I believe strongly that energy conservation is crucial toward securing our energy future, so you might think that I would be happy with last week’s announcement by the Obama administration that they will be implementing standards to make light bulbs more efficient. Instead, though, the way the announcement was made has bothered me, because its impact is actually pretty tiny.

The problem is, as Obama stated in his speech, that lighting only consumes about 7% of U.S. energy use. The new standards will not eliminate the energy used for lighting, it will only make it more efficient. How much more efficient? We can cut the press conference numbers Obama used down to size.

First, the speech stated that in the most optimistic analysis, the savings over 30 years are equivalent to powering all American homes for 10 months. That means we will be changing our residential energy use by (10/12)/30 = 2.8%. Moreover, residential uses account for only 21% of total U.S. energy use (according to the Energy Information Administration), so this plan should cut total U.S. energy use by only 0.6%.

Similarly, the speech states that over 30 years, it will be equivalent to taking 166 million cars off the road for one year. Why not phrase this as taking 5 million cars off the road for 30 years, or roughly 2% of the 250 million cars on the road? Well, with this number, the savings seem even smaller. Passenger vehicles account for 17% of U.S. energy use, so the savings may well be only 0.3%.

I’ve been reading the book, Sustainable Energy – Without the Hot Air by David MacKay, and he wittily explains the logical flaw in arguments like the one made in Obama’s speech. The problem is, Obama’s writers took paltry numbers and multiplied them by big ones, to make the impact seem bigger. The real effect has been put better by Prof. MacKay:

If everyone does a little, we’ll achieve only a little.

The cap-and-trade legislation that Obama has been helping through Capitol Hill will be much more effective (if Congress doesn’t get in the way too much). Unfortunately, reducing energy use at the consumers’ end will take serious broad-based efforts that are much bigger than changing light bulbs, and that I am only beginning to appreciate. . .


The New York Times ran an editorial last week that caught my attention. The editorial was about a paper comparing the happiness of men and women in the US over the past 50 years or so. I was curious about how one would conduct a study, and whether it could actually reveal meaningful statistical solutions. I can’t access it at home, but I was able to get the original paper at work (during a break, of course!).

The paper was titled, “The Paradox of Declining Female Happiness” (by Betsey Stevenson and Justin Wolfers). The authors used three resources: the General Social Survey (1972-2006), the Virginia Slims Survey of American Women (about every 5 years between 1972 and 2000), and the Monitoring the Future 12th grade study.

Happiness in the General Social Survey, as reported by Stevenson and Wolfers (2009).

Happiness in the General Social Survey, as reported by Stevenson and Wolfers (2009).

I’ve reproduced the first figure, which seems to be the anchor of their argument. It is based on the General Social Survey. In the top half of the figure, the population was divided into three groups, those very happy, pretty happy, and not too happy. The authors notice a negative trend in the fraction of very happy women, from roughtly 40% to 33% over the last 35 years. The fraction of very happy men stays about the same, at around 33%. The figures don’t contain any error estimates for the individual points, but by eye the year-to-year variations would seem to imply that they are around 5% for the very happy fraction.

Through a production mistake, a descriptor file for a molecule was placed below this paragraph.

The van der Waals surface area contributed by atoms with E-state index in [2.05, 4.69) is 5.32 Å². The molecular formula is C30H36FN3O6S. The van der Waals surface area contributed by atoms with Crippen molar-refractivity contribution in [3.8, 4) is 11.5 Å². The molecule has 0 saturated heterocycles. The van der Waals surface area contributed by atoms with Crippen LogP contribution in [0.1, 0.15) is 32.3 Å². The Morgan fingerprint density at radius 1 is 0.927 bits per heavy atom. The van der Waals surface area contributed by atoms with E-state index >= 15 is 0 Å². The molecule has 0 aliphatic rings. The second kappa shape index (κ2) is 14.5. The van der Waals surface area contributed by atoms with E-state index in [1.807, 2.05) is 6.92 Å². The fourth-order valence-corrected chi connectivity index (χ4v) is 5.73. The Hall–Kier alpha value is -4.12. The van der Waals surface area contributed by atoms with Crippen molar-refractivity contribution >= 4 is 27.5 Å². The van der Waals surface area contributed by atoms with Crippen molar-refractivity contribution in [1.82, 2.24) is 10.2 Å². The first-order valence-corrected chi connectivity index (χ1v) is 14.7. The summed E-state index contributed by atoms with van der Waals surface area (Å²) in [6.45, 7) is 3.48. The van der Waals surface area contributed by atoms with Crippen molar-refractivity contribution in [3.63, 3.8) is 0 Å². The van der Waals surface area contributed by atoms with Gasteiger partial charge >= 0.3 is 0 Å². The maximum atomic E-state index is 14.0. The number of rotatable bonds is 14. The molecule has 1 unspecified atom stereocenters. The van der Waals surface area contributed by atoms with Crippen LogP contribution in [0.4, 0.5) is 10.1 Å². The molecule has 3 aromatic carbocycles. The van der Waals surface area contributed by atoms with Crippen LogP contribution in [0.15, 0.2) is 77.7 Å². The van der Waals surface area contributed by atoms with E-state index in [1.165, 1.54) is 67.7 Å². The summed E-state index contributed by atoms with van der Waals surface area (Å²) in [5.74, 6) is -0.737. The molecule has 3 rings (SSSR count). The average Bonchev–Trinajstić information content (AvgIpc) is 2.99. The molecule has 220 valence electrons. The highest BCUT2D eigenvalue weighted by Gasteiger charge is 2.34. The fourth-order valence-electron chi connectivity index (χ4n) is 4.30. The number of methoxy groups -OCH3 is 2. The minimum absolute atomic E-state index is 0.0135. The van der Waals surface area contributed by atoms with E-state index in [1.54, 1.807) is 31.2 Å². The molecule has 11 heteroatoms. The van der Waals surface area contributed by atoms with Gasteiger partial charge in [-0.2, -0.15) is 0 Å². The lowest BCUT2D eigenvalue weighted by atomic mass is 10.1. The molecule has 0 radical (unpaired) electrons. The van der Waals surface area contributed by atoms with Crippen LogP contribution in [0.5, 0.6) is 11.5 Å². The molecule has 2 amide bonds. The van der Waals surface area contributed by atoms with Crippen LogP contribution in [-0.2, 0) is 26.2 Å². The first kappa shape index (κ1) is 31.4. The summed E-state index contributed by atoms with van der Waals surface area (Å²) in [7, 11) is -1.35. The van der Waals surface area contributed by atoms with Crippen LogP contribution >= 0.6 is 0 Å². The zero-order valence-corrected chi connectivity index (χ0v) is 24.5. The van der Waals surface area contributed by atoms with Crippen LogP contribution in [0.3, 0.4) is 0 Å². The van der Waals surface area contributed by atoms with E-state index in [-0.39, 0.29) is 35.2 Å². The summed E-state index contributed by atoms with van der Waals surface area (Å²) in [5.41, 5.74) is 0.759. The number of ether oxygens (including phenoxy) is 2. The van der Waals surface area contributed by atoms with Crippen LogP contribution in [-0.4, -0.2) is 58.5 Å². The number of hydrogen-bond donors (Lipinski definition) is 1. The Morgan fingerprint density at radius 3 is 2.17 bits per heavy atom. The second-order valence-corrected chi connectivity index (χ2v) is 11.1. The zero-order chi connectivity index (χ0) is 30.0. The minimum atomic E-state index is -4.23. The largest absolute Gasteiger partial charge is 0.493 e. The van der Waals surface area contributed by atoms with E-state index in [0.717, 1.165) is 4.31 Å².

I am not familiar with the statistic that the authors apply, an “ordered probit regression”. A “probit” appears to be the inverse of a probability distribution, but I don’t know how that is applied to a regression. By my eye, though, any trends are slight, and probably not all that significant. The bottom figure makes no intuitive sense to me. The other figures in the paper are similar, although the trends are less pronounced. In the 12th grade survey (leaving alone whether 18 year olds can be thought of as “women” in anything but the legal and biological senses), the trend seems to be that boys get a bit happier, and girls stay equally happy.

The authors develop these data into a theme. They can split the data finer, and find similar trends in some of their categories of age, race, employment status, and marital status. They also look at European countries, and find consistent trends, although this is really because the uncertainties are so large that no clear trends are evident.

The only plot that showed any clear trend was in suicide rates for men and women: men have 4 times the suicide rate of women. However, that probably has more to do with the fact that men chose methods for suicide that are more likely to succeed.

In the New York Times editorial, Ross Douthat seemed impressed with how measured the prose of the article was in laying out possible reasons for this slight trend. I found myself cynically thinking, that a better title would have been “Men and Women are About Equally Happy.”

I am interested in statistics, but my knowledge is limited to astronomical applications. I would love for someone more knowledgeable to comment on the content of this paper. . .